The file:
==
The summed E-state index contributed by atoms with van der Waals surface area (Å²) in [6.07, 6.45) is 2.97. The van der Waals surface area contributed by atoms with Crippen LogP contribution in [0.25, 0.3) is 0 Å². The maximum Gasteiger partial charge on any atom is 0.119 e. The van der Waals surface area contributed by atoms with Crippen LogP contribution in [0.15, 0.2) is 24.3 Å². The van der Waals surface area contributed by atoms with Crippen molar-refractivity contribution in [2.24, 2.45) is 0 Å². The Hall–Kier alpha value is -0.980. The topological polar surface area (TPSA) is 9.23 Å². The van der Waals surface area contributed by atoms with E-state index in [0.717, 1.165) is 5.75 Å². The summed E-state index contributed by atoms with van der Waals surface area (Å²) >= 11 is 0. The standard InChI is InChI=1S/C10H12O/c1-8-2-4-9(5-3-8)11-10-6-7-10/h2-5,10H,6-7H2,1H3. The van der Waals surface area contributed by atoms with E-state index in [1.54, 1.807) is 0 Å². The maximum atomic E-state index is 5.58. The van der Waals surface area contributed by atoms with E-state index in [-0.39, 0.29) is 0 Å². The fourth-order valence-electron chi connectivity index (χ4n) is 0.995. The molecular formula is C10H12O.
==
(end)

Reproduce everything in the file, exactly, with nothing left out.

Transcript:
The summed E-state index contributed by atoms with van der Waals surface area (Å²) in [6.07, 6.45) is 2.97. The van der Waals surface area contributed by atoms with Crippen LogP contribution in [0.25, 0.3) is 0 Å². The maximum Gasteiger partial charge on any atom is 0.119 e. The van der Waals surface area contributed by atoms with Crippen LogP contribution in [0.15, 0.2) is 24.3 Å². The van der Waals surface area contributed by atoms with Crippen molar-refractivity contribution in [2.24, 2.45) is 0 Å². The Hall–Kier alpha value is -0.980. The topological polar surface area (TPSA) is 9.23 Å². The van der Waals surface area contributed by atoms with E-state index in [0.717, 1.165) is 5.75 Å². The summed E-state index contributed by atoms with van der Waals surface area (Å²) >= 11 is 0. The standard InChI is InChI=1S/C10H12O/c1-8-2-4-9(5-3-8)11-10-6-7-10/h2-5,10H,6-7H2,1H3. The van der Waals surface area contributed by atoms with E-state index in [1.54, 1.807) is 0 Å². The maximum atomic E-state index is 5.58. The van der Waals surface area contributed by atoms with E-state index in [-0.39, 0.29) is 0 Å². The fourth-order valence-electron chi connectivity index (χ4n) is 0.995. The molecular formula is C10H12O.